When Chevrolet brought back the Camaro ZL1 for 2012, it paid tribute to one of the greatest models in the pony car's history. In 1969, Chevy wouldn't officially sell a Camaro with an engine larger than 400 cubic inches, but Illinois dealer Gibb Chevrolet used the automaker's Central Office Production Orders department to order 427-equipped Camaros. And Gibb didn't pick a regular iron-block 427, either; it selected an aluminum-block beast developed for Can-Am racing, codenamed ZL1.
This engine weighed about as much as a small-block 327 V8, but made a claimed 435 horsepower. I say "claimed" because it's that the ZL1 motor made well over 500 horsepower from the factory. This made the Camaro ZL1 a drag-strip monster.
Gibb Chevrolet ordered 50 Camaro ZL1s, but only managed to sell 13 thanks to a high MSRP of $7200. The remaining unsold models were sold back to Chevy and distributed to various dealers throughout the country. Chevy ended up producing 19 more Camaro ZL1s, for a total of 69 cars. This silver example is #4, and it's this weekend. Don't expect it to be cheap.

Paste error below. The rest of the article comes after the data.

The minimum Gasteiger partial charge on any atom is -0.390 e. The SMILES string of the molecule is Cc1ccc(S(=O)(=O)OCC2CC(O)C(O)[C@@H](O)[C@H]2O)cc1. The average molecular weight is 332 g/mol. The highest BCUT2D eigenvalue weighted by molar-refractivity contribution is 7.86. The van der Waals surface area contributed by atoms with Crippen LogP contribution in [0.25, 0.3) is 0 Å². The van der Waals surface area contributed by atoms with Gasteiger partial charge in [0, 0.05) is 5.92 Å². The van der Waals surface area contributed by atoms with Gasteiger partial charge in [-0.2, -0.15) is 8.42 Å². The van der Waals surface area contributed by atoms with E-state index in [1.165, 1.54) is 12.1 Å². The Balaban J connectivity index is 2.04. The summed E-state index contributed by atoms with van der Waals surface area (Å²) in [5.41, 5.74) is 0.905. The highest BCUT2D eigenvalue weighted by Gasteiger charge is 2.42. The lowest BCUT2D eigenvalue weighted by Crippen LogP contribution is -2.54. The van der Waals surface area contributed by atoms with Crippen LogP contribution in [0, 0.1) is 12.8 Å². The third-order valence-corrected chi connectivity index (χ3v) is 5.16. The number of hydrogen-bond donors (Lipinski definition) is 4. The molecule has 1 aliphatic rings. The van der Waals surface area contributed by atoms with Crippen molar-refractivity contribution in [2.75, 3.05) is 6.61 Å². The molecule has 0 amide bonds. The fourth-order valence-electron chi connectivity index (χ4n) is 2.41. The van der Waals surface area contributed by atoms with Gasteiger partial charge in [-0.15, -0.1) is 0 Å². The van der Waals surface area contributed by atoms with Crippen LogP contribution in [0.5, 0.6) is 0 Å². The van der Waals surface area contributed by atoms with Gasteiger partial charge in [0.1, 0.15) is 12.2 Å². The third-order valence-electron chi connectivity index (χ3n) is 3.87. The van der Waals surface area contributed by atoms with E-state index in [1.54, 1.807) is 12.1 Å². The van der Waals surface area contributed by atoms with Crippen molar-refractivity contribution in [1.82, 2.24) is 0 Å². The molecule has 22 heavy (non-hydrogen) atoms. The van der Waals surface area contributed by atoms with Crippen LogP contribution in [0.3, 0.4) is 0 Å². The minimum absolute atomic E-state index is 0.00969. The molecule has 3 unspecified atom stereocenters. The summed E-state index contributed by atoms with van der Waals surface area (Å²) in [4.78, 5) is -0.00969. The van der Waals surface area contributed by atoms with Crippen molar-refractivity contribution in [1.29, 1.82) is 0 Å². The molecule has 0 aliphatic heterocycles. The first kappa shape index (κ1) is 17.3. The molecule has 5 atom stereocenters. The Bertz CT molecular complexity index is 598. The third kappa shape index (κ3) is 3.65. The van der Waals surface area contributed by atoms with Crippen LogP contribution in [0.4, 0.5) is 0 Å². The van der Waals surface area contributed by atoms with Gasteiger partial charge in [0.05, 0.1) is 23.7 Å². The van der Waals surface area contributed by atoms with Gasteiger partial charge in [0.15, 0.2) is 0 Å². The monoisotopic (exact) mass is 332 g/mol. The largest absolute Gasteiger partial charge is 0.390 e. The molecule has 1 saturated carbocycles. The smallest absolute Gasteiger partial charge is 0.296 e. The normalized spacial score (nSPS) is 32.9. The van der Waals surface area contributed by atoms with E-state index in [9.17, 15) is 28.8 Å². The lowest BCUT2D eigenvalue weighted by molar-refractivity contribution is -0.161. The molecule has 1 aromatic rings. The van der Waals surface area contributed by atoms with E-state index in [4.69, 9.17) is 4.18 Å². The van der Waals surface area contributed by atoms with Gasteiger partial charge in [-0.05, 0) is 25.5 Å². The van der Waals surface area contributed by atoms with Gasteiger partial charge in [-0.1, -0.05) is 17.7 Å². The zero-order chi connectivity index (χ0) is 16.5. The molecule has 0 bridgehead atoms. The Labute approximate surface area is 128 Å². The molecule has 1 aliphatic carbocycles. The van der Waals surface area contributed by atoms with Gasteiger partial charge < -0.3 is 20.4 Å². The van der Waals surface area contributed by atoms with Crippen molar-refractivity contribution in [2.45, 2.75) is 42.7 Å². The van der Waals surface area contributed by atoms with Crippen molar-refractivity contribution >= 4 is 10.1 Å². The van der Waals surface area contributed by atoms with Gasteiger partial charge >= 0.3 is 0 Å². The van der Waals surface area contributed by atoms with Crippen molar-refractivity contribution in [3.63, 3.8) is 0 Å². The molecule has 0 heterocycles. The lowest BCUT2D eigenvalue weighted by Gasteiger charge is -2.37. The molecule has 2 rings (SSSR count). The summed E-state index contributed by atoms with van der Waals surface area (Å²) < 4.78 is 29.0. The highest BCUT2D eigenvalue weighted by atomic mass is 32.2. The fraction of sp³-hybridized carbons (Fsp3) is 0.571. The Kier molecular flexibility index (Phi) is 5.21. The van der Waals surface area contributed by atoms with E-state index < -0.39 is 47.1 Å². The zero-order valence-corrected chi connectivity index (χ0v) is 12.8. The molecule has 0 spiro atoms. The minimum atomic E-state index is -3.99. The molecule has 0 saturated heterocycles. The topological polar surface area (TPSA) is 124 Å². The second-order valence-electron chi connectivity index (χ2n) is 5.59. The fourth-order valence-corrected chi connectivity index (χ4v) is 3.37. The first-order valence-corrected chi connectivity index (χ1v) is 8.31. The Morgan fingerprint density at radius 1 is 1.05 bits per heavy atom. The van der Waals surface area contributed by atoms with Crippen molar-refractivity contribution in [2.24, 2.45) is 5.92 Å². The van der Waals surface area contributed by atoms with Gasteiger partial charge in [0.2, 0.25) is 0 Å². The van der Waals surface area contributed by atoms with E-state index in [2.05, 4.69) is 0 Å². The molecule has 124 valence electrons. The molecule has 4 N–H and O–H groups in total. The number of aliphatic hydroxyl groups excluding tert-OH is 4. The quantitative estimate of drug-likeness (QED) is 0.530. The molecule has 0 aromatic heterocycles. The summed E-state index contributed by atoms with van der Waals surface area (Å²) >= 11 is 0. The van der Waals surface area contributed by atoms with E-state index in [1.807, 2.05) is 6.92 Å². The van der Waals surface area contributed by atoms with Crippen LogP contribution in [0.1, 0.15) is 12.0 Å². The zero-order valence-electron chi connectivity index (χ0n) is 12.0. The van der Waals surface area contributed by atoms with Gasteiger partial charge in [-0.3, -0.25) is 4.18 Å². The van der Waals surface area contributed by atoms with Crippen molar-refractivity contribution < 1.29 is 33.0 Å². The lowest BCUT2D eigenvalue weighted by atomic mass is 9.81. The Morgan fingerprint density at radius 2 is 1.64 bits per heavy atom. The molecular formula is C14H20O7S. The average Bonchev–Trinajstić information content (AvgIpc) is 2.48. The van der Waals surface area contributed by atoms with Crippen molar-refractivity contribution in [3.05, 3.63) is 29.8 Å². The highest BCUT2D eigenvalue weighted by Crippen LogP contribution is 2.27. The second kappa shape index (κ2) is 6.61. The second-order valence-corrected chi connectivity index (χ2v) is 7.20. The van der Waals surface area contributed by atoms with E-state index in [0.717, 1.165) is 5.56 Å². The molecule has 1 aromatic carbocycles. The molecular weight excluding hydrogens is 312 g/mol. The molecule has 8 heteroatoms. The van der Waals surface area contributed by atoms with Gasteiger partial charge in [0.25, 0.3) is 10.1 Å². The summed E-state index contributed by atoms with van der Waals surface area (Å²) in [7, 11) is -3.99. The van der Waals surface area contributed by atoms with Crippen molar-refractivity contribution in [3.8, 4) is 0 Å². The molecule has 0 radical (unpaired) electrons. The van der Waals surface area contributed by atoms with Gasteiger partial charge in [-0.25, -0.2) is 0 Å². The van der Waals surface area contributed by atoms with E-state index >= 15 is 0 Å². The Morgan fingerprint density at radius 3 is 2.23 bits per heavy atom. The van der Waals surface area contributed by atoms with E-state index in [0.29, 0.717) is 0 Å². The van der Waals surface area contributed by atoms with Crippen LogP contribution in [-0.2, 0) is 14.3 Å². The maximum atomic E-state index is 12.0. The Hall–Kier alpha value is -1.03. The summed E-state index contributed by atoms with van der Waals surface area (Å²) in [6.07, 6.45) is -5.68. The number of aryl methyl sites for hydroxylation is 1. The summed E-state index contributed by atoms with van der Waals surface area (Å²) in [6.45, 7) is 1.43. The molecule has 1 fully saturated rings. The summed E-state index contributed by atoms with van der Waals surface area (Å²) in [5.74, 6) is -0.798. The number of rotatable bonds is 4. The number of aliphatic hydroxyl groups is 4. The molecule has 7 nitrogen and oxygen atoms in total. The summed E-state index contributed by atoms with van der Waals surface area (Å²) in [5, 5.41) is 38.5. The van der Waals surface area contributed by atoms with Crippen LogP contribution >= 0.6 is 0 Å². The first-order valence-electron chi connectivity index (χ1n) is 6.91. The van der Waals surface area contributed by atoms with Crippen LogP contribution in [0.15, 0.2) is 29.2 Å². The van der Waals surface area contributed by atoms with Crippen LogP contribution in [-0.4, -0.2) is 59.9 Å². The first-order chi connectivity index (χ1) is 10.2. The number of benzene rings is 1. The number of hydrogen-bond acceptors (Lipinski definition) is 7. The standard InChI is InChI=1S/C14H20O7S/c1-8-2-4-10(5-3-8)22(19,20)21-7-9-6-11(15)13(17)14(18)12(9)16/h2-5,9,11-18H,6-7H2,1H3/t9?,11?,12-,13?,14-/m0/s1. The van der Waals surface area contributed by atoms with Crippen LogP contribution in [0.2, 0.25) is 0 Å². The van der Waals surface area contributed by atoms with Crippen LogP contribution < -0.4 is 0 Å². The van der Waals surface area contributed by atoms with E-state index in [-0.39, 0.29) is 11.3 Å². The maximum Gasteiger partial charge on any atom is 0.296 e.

Presumably, this is one of the 50 cars ordered by Gibb Chevrolet, but it was first sold by Hauser Chevrolet in Bethlehem, Pennsylvania. Mecum doesn't have a ton of detail in its listing for the car, but it says it was recently restored, and the pictures certainly attest to that. It's painted Cortez Silver, and it's equipped with a Turbo 400 automatic transmission—don't forget, the ZL1 was a drag-racing special.
The 4.10 Positraction rear end is original, and it has power disc brakes, which are a good thing for a car with this much power. There's no estimated selling price, but good ZL1s can . We don't expect this to be a bargain like the 650-hp ZL1 Chevy sells today.